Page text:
Ticker: RTN


Nicholas Chabraja, CEO of General Dynamics

Ezio Petersen

By James Schultz, Contributing Writer

Savvy pursuit of Defense Department awards, success of IT-intensive combat systems in Iraq and canny strategic investment may be propelling General Dynamics Corp. to the next level of growth.

A major supplier of advanced defense systems and a market leader in land and amphibious combat systems, the Falls Church, Va.-based company garnered the No. 7 spot on Washington Technology's list of Top 100 federal IT prime contractors.

At the end of 2002, the company could boast of a contracts backlog of $29 billion, 8 percent more than the $26.8 billion figure reported in 2001. Although profit margins were down by nearly 3 percent in 2002, to $917 million from the 2001 figure of $943 million, overall revenue rose almost 15 percent, from $12.05 billion in 2001 to $13.8 billion in 2002.

"You've got a company that's both in commercial aerospace and in military and defense," said Jerry Grossman, Aerospace Defense Government Group managing director for investment bankers Houlihan Lokey Howard & Zukin in McLean, Va. "There's a strong movement up in defense. There's an expectation of 6 percent to 7 percent growth per year, and I think they'll hold the line on operating expenses. Longer term, there's a multiyear, nearly $30 billion backlog. It's what I would call a stable outlook. It's an awfully strong platform."

That strong platform could eventually propel General Dynamics into position as one of the defense industry's emerging "superprimes," a handful of companies with expertise so deep and broad, they are able to coordinate the activities of other prime contractors.

Superprimes, according to Anita Antenucci, also a managing director with Houlihan Lokey Howard & Zukin's Aerospace Defense Government Group, are taking the responsibility of lead systems integrator, coordinating the "system of systems" across many different platforms. Such managerial prowess is crucial, given the high electronic content of everything from vehicles to machinery and the need for rapid change out of software and hardware upgrades, particularly in defense applications.

"The long and short of it is that General Dynamics is very well-positioned in specific areas of high-priority spending in the Defense Department," Antenucci said. "Whether [the company] will be a superprime, a prime contractor or subcontractor largely depends on how the government decides to spend its money."

The federal government's willingness to fund military and domestic defense is welcomed by General Dynamics. According to Ken Dahlberg, General Dynamics executive vice president in charge of the company's Information Systems and Technology Group, the company continues to work closely with the nation's key agencies on matters of domestic protection.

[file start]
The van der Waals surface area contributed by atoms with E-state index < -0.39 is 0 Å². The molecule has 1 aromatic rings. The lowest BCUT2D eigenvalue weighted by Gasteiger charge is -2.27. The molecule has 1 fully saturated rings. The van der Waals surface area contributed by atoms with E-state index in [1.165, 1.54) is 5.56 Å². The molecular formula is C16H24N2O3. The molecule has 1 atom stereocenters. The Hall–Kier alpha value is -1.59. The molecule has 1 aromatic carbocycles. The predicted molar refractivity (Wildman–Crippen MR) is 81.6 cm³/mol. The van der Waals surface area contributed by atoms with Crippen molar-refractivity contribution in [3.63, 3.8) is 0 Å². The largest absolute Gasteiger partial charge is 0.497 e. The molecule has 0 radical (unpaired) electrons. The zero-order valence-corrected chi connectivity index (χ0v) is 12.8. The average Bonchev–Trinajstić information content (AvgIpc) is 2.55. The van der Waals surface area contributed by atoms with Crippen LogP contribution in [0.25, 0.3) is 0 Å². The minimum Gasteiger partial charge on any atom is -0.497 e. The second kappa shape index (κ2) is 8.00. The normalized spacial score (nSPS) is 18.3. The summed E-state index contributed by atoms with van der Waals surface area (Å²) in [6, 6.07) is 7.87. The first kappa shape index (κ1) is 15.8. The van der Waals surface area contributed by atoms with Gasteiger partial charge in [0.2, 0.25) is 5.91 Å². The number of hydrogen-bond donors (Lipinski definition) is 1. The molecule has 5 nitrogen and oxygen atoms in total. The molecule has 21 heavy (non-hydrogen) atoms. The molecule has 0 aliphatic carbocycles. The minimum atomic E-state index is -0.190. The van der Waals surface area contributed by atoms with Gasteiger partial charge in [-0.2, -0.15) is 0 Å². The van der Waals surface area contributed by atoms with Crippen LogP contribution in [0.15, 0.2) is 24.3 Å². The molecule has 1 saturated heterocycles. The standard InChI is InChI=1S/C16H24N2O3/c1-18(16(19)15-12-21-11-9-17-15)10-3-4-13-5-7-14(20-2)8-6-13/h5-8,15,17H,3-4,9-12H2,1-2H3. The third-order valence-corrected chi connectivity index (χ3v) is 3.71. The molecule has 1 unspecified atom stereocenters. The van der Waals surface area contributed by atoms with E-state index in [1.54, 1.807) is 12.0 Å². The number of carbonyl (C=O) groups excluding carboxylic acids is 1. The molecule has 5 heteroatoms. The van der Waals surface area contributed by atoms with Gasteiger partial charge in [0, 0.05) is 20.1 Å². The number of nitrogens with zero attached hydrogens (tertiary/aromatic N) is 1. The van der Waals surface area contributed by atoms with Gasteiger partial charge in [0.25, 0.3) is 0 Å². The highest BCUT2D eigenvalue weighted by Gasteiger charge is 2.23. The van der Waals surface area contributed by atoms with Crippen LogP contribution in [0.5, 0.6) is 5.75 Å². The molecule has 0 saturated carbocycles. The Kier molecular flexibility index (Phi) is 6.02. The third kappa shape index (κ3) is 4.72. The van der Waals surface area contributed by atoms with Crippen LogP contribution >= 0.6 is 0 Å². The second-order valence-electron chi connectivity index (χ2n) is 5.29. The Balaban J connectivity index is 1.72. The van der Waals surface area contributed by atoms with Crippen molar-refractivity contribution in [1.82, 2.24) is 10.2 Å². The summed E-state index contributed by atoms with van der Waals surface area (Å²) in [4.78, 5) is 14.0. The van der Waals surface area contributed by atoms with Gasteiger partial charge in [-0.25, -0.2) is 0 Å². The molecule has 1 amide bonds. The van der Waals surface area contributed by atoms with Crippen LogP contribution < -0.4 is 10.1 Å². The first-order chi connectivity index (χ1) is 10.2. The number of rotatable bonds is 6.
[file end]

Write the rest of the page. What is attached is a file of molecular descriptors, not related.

In particular, Dahlberg cites the 2002 award to the company of a $611 million contract by the Coast Guard to modernize its 30-year-old search and rescue communication system, which should have the ancillary effect of boosting security. The National Distress and Response System Modernization Project, called "Rescue 21," should enhance the Coast Guard's ability to pinpoint mayday calls from boaters and coordinate rescue operations along the 95,000-mile U.S. coastline and interior waterways.

In terms of warfighting, Dahlberg said the trend is to turn troops into "nodes in [an information] network." He points to the Joint Operations Warfighter Information Network-Tactical, or WIN-T program, as well as the Army's Land Warrior system, which General Dynamics has been hired to enhance.

The current version consists of soldier-carried personal electronics, communications, global navigation and other integrated equipment. The Land Warrior upgrade should improve interoperability with the battlefield command and communications systems found on Stryker Brigade Combat Team vehicles and on the Army's Future Combat System.

The systems are also designed to dovetail with the Force XXI Battle Command Brigade and Below system, the command and control system at the heart of the Army's digitization effort. According to company estimates, the potential value to General Dynamics of the Land Warrior program with all options exercised stands at $791 million.

The Army also has chosen General Dynamics as the prime contractor and systems integrator for a $19.9 million program to upgrade its Prophet tactical signals intelligence system. By networking together two or more combat vehicles or soldier-carried electronic components, Prophet can determine the bearing of a radio signal and build an electronic emitter-map display of those signals.